Most of the Internet's friendship advice is stuff like "be persistent" and "be yourself" and "be open about your feelings." None of that stuff helps when you haven't made it past the first hurdle, which is "manage to start a conversation with a stranger." My impulse when interacting with a new human being is to hiss like a feral cat and menacingly snap at them with my flip phone. Is persistence really my friend in that situation? Can I honestly "be myself" when that self is a snippish goblin-man whose favorite conversation topics are David Fincher, StarCraft mythology, and the precise dimensions of his personal space?
That's why I retreated into my basement to seek the comforts of my books and my laboratory. It is ironic, perhaps, that the solution to my woes came from darkness and solitude. For days I tinkered in that musty darkness, mixing different chemicals in my various vials and beakers, filling fish tanks full of strange fluids -- artificial, organic, and otherwise. In the third month, I had to seal the windows with duct tape to keep the strange odors from alerting my neighbors to my experiments. They are small-minded fools.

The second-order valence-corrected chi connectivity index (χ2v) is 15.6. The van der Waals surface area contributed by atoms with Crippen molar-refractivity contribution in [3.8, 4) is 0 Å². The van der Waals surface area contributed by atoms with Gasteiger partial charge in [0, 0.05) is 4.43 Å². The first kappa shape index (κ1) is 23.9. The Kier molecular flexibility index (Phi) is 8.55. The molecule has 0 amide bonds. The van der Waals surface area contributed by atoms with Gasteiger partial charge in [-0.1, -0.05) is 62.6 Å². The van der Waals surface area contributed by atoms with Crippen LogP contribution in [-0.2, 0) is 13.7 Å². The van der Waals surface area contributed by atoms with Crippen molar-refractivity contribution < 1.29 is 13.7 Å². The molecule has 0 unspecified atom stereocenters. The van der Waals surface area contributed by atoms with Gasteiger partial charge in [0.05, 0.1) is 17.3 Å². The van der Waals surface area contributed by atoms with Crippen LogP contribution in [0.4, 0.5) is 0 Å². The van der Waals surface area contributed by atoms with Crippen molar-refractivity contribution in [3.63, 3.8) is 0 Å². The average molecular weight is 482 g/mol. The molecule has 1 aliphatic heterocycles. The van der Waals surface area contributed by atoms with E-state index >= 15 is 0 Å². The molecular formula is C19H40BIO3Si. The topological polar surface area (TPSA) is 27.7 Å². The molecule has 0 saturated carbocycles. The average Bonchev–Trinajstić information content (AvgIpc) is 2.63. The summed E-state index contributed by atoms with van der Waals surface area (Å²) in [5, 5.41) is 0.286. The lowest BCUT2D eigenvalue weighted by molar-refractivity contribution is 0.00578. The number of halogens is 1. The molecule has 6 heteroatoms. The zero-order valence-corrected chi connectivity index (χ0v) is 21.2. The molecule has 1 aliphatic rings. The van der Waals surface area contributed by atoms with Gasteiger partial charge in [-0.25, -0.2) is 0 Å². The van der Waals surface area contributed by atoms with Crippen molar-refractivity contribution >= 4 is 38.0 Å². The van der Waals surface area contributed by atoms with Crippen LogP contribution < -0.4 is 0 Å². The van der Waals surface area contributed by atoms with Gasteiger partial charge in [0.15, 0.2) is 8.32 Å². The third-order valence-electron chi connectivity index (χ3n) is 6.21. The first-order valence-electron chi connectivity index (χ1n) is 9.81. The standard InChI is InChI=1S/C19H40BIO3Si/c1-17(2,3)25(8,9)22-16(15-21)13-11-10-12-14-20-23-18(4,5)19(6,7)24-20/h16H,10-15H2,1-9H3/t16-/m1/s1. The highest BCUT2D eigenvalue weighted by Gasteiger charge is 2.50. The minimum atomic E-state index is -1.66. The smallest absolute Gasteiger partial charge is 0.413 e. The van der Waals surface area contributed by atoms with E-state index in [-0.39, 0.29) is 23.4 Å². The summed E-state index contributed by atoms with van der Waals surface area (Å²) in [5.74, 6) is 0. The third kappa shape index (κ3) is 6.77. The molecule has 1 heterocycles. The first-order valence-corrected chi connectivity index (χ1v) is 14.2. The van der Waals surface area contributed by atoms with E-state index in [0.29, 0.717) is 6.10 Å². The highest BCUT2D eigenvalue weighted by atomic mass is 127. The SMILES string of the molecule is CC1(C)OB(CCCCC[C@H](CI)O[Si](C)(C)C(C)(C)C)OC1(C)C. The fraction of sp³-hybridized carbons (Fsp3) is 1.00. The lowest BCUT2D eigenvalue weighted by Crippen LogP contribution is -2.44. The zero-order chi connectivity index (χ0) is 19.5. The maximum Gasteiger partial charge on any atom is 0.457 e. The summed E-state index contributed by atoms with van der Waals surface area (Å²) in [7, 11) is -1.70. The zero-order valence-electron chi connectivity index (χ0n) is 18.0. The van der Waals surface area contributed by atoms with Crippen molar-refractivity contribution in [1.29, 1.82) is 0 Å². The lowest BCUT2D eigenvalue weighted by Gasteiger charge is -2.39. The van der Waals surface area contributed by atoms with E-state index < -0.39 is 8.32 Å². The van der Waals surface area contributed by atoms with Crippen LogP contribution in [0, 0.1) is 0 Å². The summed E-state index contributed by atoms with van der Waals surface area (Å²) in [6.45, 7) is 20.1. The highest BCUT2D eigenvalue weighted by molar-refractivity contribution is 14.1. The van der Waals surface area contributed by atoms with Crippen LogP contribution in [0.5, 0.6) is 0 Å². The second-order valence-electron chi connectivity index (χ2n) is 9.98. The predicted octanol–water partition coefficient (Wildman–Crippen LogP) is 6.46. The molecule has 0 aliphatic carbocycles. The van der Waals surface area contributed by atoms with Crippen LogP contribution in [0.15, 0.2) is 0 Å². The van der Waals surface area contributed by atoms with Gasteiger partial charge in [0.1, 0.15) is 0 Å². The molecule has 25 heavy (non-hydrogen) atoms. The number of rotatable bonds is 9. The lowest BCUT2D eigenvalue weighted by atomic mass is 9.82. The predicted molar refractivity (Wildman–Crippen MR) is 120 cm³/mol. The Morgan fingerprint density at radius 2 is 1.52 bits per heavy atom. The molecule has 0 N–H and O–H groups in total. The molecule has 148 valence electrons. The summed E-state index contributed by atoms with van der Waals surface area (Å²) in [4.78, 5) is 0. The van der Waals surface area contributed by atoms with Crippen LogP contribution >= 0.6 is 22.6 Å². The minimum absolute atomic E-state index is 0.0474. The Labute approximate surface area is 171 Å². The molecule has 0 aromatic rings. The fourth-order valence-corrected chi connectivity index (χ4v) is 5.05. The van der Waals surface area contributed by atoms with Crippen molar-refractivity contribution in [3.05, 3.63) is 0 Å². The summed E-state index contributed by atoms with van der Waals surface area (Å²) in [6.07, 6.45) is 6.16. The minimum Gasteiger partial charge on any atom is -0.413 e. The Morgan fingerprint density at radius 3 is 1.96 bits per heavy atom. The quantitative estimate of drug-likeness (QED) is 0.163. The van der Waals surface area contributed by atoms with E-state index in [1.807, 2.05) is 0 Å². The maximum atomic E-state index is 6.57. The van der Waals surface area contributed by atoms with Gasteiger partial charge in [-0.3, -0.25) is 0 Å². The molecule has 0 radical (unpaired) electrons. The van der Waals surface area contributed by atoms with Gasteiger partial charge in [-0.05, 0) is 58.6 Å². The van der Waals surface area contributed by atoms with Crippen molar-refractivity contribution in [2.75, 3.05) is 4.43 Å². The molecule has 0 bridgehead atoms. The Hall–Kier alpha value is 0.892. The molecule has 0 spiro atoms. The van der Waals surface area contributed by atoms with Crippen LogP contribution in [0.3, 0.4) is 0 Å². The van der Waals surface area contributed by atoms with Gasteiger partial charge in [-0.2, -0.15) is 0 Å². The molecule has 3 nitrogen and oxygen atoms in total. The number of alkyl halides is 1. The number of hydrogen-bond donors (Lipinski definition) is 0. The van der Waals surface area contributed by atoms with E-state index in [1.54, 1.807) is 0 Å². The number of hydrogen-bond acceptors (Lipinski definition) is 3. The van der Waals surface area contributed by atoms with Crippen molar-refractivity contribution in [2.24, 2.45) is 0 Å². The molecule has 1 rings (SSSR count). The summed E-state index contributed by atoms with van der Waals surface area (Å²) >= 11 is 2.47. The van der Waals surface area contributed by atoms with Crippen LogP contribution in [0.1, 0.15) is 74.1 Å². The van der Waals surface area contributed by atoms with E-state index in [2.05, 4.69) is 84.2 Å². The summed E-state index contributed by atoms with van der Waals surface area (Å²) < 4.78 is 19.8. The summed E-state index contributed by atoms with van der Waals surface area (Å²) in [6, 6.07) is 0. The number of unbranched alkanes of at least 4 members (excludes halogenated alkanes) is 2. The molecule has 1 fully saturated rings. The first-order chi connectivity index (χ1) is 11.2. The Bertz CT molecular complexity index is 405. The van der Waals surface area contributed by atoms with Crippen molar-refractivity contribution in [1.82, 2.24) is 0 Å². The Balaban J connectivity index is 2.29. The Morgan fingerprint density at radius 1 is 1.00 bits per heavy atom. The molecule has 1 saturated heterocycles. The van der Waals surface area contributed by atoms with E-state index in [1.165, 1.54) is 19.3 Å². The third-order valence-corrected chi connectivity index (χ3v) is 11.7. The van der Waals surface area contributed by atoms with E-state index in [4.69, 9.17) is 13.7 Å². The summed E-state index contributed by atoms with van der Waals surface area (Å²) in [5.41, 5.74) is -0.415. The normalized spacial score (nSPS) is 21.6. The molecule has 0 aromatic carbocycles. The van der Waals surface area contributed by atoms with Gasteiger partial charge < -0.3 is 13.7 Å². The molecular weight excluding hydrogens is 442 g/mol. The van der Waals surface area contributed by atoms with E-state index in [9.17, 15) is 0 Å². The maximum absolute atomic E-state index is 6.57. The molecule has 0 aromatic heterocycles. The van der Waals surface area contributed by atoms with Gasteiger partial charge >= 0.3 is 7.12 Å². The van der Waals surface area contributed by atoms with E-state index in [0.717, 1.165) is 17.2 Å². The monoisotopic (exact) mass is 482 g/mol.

George Doyle/Stockbyte/Getty Images
They could never understand my work.
On the ninth month, my solution was perfected, and I began testing it on animals. The cockroaches and cats I trapped in the street. The betta fish I purchased at the pet store. Children, from the preschool down the street.
On the morning of the first day of the 13th month, I approached my terrarium, coffee in hand, preparing to take the day's notes. The glass case was half full with a thick, greenish-black fluid.
When those first ripples spread across the water, the only betrayal of subtle movement beneath that dark liquid mirror, I convinced myself it was a trick of the dim morning light, the hallucinations of my own overworked and sleep-deprived mind. After months of straight failure, I swallowed my optimism not out of a sense of defeat but out of self-preservation. I feared that if I continued to thrill myself with hope only to euthanize those hopes along with yet another one of my experiment's grotesque stillbirths, my enthusiasm for my work would wane, and my progress would stall. In those first pregnant moments, I convinced myself the water was still.
But then a small black claw, less than an inch and a half wide and just four inches long, slid from the murky brine and pressed against the glass. Behind it emerged a head -- flat, black, and featureless except for small reptilian slits of eyes and twisted, scaly lips stretched thinly over a row of jagged yellow teeth. The lips parted, and in a wet voice it spoke to me.